Eg, if he only wanted US traffic, why didn't he set the options in Adwords to only US visitors?
I was wondering the same thing. Some of the click fraud seemed totally avoidable if the advertiser simply targeted their geographic area better and/or targeted their keywords better. Rule number one of advertising is focus your advertising on your target audience as much if possible. If you are trying to sell insurance in the U.S., don't let someone in Nigeria see one's ads. Like Duh...
Regardless of its premise of digital doom, the article says some things that needed to be said. Maybe scammers and MFAs being outed in the mainstream will help provide the push we've been pleading for: get rid of the bad guys that cost Google, AdSense, and its publishers crediblity.
I wish something would force Google to put an end AdSense on parked domains and MFAs and scraper sites.
Me, I would've rejected it outright. The simple fact is that it is unbalanced. The sources should be challenged on the facts that they claim to present.
Agreed, it was a totally unbalanced agenda driven story. This is not good journalism.
From reading the article, the problem is that the writer doesn't seem to have a proper grasp of how Adsense/Adwords works.
Not challenging the complaints about click fraud from Botswana by pointing out that AdWords can be geo targeted is a perfect example of incomplete reporting.
My mission has always been to be a highly respected and great performing publisher. I want my advertisers to get their moneys worth and have done all that I can to accomplish this.
Same here; I work very hard to produce a very good site for my readers and advertisers. Calling AdSense publishers ad recyclers really upset me. As an AdWords advertiser, I have run ad campaigns that exclusively targeted content sites because I didn't want my ads showing up on search results right next to my own natural search listings.
So, who do I blame for this anomaly? Google? Smart Pricing, MFA's?
The continuing problem of click fraud rests squarely on Google. If they reported to the AdWords advertiser the webpage address of every click resulting from the content network, advertisers could more effectively weed out and report or block bad websites. This would improve the quality of the publisher network by helping to root out the bad actors and shutting of advertisements to really lame websites. Google also needs to allow advertisers to opt out of parked domains in mass without having to give up all content websites.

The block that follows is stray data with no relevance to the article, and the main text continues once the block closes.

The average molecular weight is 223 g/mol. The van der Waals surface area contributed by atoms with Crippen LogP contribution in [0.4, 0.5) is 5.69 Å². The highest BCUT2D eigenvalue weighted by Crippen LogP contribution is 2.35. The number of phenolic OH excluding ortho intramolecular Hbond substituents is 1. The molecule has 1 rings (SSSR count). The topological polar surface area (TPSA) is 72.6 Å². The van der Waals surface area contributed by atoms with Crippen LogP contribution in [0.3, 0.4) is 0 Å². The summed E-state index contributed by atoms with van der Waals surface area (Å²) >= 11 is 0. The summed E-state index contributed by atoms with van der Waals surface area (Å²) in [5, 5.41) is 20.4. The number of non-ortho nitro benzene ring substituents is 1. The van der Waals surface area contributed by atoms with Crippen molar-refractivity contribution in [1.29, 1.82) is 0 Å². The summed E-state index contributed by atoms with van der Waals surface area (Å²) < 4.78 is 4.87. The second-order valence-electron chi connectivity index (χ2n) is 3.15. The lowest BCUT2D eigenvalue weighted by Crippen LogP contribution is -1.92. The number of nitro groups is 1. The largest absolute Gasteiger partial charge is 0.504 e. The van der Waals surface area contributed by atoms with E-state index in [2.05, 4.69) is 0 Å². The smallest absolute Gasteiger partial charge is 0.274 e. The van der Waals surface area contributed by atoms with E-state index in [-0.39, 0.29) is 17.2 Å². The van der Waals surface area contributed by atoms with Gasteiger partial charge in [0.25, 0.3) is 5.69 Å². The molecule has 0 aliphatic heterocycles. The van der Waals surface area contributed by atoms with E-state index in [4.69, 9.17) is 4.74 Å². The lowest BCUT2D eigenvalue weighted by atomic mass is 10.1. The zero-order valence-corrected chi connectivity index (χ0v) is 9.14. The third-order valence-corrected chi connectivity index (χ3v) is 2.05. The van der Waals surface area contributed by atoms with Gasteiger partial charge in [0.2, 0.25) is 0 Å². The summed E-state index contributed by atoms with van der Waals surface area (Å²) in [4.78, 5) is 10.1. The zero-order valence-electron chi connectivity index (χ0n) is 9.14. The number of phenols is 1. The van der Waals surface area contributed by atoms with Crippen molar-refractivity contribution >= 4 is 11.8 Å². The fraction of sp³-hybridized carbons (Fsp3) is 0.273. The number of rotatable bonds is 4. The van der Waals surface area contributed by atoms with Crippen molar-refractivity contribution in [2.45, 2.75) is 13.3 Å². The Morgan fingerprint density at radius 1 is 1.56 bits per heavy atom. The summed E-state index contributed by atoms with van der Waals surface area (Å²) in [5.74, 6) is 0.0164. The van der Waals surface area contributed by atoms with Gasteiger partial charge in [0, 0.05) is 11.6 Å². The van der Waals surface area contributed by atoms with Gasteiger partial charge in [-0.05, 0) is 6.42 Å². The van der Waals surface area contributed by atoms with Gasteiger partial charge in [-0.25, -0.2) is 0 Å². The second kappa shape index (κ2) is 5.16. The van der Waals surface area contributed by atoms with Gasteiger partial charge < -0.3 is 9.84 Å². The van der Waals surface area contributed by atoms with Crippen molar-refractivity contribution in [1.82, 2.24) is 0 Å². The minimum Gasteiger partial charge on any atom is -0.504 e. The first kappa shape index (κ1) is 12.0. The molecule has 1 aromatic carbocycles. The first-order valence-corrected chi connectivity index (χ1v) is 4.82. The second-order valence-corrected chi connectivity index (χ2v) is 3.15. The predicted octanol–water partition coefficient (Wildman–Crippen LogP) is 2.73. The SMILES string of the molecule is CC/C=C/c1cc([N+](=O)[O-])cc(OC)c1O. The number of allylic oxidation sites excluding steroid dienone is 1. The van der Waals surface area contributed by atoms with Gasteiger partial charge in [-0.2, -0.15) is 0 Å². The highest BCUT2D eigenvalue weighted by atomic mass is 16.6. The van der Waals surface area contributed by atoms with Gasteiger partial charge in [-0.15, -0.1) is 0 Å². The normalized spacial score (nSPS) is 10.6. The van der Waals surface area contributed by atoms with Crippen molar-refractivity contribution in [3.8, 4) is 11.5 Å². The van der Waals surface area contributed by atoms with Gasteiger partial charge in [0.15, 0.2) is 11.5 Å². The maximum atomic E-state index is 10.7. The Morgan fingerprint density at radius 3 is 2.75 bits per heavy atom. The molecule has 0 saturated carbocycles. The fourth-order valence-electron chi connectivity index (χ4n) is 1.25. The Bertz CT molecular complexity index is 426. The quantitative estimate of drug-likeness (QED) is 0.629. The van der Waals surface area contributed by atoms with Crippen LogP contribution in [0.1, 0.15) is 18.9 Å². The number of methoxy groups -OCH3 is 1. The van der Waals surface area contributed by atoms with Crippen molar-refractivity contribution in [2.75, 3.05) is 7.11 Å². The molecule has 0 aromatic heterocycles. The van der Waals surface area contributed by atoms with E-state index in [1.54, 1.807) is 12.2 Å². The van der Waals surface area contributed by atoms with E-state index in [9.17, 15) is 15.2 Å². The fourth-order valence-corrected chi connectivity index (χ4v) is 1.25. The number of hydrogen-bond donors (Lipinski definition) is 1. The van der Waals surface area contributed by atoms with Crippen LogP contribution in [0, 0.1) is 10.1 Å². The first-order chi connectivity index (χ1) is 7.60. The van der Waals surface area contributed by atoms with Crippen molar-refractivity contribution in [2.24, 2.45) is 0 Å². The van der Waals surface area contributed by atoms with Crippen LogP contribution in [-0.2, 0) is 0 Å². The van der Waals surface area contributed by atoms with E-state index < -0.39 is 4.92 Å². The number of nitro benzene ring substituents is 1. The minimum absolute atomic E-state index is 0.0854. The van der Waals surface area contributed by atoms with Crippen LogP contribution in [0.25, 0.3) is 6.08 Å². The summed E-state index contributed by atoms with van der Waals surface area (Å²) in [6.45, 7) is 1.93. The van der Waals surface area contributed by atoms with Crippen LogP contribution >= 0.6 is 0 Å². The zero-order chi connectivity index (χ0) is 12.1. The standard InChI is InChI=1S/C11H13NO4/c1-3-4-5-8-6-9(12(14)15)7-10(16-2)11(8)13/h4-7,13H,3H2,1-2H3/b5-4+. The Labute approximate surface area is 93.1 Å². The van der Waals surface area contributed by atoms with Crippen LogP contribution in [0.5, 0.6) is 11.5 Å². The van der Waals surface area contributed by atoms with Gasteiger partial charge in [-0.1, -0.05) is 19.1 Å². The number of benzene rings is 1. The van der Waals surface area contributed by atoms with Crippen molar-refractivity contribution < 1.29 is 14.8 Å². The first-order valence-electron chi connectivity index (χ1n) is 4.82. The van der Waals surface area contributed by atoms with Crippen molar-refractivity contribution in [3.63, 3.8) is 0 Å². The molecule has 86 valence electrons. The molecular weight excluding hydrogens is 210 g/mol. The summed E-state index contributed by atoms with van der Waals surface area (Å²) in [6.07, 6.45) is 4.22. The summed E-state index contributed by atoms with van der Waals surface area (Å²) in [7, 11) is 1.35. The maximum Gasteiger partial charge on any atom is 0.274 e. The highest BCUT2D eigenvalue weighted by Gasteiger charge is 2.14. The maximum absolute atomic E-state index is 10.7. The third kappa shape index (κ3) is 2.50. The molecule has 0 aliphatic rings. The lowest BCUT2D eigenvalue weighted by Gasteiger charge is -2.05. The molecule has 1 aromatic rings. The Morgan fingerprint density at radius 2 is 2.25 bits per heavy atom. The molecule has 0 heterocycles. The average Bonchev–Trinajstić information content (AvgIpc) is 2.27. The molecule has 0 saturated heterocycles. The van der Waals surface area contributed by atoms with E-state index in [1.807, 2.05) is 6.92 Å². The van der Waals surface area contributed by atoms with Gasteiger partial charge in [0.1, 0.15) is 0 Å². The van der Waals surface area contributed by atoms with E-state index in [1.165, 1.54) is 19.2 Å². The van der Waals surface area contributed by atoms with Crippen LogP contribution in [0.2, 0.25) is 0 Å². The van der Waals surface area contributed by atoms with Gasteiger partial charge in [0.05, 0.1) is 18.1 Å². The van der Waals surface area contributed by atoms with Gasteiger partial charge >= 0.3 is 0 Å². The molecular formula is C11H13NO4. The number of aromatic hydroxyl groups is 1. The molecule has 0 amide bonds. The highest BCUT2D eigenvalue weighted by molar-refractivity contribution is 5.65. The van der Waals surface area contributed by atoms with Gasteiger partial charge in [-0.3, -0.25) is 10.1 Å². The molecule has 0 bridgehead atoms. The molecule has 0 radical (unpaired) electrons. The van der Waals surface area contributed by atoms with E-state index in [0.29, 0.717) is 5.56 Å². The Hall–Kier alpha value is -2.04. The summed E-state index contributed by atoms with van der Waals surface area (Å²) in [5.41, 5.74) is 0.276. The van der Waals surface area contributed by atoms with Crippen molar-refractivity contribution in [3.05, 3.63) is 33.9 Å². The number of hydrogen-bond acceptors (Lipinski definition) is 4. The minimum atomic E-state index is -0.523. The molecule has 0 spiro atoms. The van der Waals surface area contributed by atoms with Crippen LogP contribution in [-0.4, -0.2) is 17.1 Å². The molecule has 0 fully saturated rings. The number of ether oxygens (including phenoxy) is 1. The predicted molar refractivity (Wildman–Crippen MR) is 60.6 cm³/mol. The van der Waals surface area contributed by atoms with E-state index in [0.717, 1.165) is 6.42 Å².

As Edge points out, perception is reality, and if the presence of AdSense ads on parked domains, PPC-arbitrage sites, etc. creates a widespread perception that "content ads" are a waste of money, we're all screwed.
Exactly, like click fraud, MFAs, arbitrage sites, and parked domain taint us all. I'm certain that if Google would crack down on these types of sites, the amount of revenue I earned from AdSense would increase by 50% or more as advertisers gained more trust and confidence in advertising on the content network.
Maybe they are trying to deflect the wave of advertisers leaving hardcopy for the net.
One must always look at the agenda of the messenger. Reporters for traditional print media have a personal vested interest in scaring advertisers away from advertising mediums that compete against their employers. This alone taints their objectivity and credibility.
An AP news story may need to be "balanced," but an article doesn't have to be: It can begin with a thesis and use facts to support an argument.
Granted, but it shouldn't ignore or exclude information that discredits the thesis. Science doesn't have to be balanced, but good science does have to account for all available evidence and can't cherry pick those details that support a thesis. Good reporting is the same as good science. It doesn't have to give equal time to all sides, but it shouldn't ignore reliable contradictory information. In the case of this article, the reporter ignored the fact that the insurance advertiser who was complaining about click fraud from Botswana could simply geo target their ads to users in the U.S., which is their target market.